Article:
Bottom up Adaptation Strategies for a Sustainable Europe

Portugal: Adapted futures and the challenge of 'Past Waters'

On 9 November 2013, the headline of the Portuguese Expresso newspaper read, “The sea could swallow almost 100 meters of the Coast of Aveiro”. The article referred to the results of a research project by Aveiro University (AdaptaRia), which modelled the effects of coastal erosion and rising sea levels on the coast South of Aveiro in northern Portugal. These concerns were not new. As early Local newspapers were reporting on the growing problem of coastal erosion and rising sea level in the region as early as 2010.

The real storm, however, came in January 2014. Impressive footage on Portuguese television showed extensive damage inflicted upon the coast, with sand dunes and beach bars were destroyed, a threat to the livelihoods of local residents.

A local resident, named Sérgio, surfs the local beaches and is very concerned with the problem of coastal erosion. He says, “I’m not an expert, but the sea currents have been changing, I fear what the future will bring if we do nothing…” Another local resident, an engineer who works for the Port of Aveiro has claimed, “We have to do something, we will put sand or something else, but there is no way we will have that long beach back…those are past waters…”

Damage to the coast from storm events (Photo credit: FFCUL)

The coastal area between Barra and Areão Beach is currently considered one of the most vulnerable stretches to storm surge in Europe. According to recent studies (CHANGE), sea level may rise up to a meter in 2100 and an increase is expected in extreme events. This is particularly true for storm surges, which are already frequent in the region during the winter months. Indirect impacts include aggravated coastal erosion and loss of beach sand; recurrent flooding; loss of revenues in tourism and water sports; destruction of urban infrastructures, and devaluation or destruction of residential areas.

Scientific research has identified possible adaptation strategies for the area, such as sand dredging and delivery, and structural protection works. But how is action actually taken? Two municipalities and a considerable body of institutions and local associations are key actors for adaptation in the region, but they have not yet agreed on an action-plan. This is where the BASE project comes in.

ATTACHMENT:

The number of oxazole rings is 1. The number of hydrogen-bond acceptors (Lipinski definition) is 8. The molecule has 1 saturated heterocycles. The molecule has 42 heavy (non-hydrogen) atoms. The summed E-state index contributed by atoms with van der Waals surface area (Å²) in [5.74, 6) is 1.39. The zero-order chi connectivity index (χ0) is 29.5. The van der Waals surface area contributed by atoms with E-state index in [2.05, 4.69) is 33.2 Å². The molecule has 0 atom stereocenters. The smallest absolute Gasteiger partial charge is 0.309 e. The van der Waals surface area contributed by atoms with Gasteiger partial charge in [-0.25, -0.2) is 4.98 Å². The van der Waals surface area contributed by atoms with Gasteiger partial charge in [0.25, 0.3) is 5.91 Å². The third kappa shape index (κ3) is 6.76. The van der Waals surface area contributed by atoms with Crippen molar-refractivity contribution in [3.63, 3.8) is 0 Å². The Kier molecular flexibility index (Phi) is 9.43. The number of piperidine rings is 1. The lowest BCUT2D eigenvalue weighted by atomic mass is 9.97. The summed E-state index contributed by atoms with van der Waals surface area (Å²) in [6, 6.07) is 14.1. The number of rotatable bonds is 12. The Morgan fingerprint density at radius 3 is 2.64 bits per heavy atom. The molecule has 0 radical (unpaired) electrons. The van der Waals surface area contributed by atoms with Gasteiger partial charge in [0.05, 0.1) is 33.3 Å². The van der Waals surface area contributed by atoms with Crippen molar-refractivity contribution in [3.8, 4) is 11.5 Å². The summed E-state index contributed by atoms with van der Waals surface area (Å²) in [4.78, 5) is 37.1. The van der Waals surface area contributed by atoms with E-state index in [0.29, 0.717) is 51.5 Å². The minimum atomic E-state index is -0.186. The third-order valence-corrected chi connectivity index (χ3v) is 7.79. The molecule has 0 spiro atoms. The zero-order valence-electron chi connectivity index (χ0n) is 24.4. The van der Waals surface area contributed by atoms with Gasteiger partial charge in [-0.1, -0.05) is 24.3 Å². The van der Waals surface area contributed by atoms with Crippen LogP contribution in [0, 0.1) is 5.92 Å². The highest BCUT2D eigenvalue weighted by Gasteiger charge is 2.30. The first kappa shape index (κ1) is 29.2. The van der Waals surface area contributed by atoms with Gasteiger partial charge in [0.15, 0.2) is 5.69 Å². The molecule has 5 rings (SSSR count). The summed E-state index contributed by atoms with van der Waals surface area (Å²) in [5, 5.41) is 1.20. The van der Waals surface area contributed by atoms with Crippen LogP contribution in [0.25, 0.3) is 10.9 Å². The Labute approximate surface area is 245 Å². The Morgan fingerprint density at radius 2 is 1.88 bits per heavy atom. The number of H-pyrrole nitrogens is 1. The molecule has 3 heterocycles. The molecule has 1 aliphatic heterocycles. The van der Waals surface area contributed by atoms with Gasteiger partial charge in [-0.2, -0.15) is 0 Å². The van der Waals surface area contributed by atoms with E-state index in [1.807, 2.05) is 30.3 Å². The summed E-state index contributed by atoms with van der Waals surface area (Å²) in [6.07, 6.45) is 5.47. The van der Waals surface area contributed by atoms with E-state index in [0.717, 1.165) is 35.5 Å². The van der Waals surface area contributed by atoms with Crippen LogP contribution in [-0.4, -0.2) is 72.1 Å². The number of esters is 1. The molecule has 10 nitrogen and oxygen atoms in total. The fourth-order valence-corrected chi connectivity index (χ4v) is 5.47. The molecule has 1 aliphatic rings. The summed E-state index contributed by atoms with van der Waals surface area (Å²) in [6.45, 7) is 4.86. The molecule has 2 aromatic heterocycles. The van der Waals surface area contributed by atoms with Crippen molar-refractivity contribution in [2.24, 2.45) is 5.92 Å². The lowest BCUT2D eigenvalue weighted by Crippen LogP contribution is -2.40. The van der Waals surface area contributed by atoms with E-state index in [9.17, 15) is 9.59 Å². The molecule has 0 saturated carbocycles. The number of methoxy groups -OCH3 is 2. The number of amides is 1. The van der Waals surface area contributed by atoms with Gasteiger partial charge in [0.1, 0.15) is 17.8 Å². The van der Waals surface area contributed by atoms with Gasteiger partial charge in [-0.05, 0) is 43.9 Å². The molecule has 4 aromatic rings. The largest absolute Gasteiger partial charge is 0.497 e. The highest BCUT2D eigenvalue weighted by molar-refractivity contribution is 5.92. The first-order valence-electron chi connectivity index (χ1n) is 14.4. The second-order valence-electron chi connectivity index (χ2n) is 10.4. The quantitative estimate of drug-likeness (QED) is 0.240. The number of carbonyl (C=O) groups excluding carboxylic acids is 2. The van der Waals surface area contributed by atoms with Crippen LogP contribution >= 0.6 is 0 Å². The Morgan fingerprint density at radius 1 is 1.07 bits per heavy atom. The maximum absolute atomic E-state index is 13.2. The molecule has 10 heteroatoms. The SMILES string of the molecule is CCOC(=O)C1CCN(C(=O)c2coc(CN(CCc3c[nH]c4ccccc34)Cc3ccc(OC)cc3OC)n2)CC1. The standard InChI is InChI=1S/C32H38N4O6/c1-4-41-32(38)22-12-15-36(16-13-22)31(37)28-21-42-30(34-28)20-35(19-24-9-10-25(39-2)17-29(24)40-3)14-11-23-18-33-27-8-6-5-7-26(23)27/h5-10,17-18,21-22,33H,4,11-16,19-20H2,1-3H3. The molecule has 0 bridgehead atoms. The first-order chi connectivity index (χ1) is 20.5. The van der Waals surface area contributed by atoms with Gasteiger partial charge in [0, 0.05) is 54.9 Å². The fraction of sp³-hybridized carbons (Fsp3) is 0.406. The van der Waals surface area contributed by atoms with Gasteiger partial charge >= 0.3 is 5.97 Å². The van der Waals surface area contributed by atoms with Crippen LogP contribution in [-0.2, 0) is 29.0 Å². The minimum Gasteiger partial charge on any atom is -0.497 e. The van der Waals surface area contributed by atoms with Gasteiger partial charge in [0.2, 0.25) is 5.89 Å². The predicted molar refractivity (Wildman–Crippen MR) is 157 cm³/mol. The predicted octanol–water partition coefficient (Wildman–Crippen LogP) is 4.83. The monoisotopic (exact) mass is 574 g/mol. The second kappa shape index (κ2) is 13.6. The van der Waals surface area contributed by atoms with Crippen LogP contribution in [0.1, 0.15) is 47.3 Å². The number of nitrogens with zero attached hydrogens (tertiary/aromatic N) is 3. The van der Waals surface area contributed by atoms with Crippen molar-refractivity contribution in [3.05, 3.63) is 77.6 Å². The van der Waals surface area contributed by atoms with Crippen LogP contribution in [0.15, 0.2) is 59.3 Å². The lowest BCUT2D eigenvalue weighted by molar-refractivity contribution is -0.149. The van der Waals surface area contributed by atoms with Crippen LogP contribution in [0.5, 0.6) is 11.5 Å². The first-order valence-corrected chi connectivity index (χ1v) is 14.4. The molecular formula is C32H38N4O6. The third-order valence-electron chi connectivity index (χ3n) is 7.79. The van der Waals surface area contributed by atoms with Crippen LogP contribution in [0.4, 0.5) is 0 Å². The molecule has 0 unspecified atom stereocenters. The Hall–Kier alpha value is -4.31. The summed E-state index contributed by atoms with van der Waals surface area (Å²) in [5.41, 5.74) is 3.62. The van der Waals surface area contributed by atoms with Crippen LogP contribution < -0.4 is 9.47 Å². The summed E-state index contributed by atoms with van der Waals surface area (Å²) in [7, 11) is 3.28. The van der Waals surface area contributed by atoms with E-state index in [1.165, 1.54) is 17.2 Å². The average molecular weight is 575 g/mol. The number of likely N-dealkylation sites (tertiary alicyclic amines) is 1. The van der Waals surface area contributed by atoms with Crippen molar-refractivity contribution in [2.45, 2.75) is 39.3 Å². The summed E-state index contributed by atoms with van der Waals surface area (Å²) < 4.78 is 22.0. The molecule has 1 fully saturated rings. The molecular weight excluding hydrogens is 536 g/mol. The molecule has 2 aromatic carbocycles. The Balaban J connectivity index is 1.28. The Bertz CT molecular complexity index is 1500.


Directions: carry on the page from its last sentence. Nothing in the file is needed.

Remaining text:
Acting as facilitators, BASE research in the area has been leading the process of identifying and discussing potential adaptation measures for this coast, in order to promote the design of an action plan for local adaptation to climate change and the impacts of a rising sea level in the area. Stakeholder events are at the heart of BASE research in the southern coast of the Aveiro District, and those engaged include local administrators, business owners, fishermen and residents.

Clinging on to ‘past waters’ seems to be the biggest challenge for consensus around planning adaptation. Local mayors have been participating in BASE action-research approach to support a local plan on what measures could be implemented, asking for updated knowledge on adequate costs and benefits. Yet, they too are clinging to the notion that the coast line should be kept at all costs. Is that be a realistic option? Researchers and local engineers seem to disagree, yet the hope of binding local actors in a concerted plan for actions leaves much room for profound changes in the future of the region.

As is stated by Sérgio, “We have to act together, I think, we have to lobby together and find ways of financing and protecting our coast. So far we haven’t done that. You know, I think there is not real knowledge…we need more. I look and look and I can’t find any good studies, that’s what I hope we have now, better studies, better information and more action.”


By: Ines Campos, FFCUL

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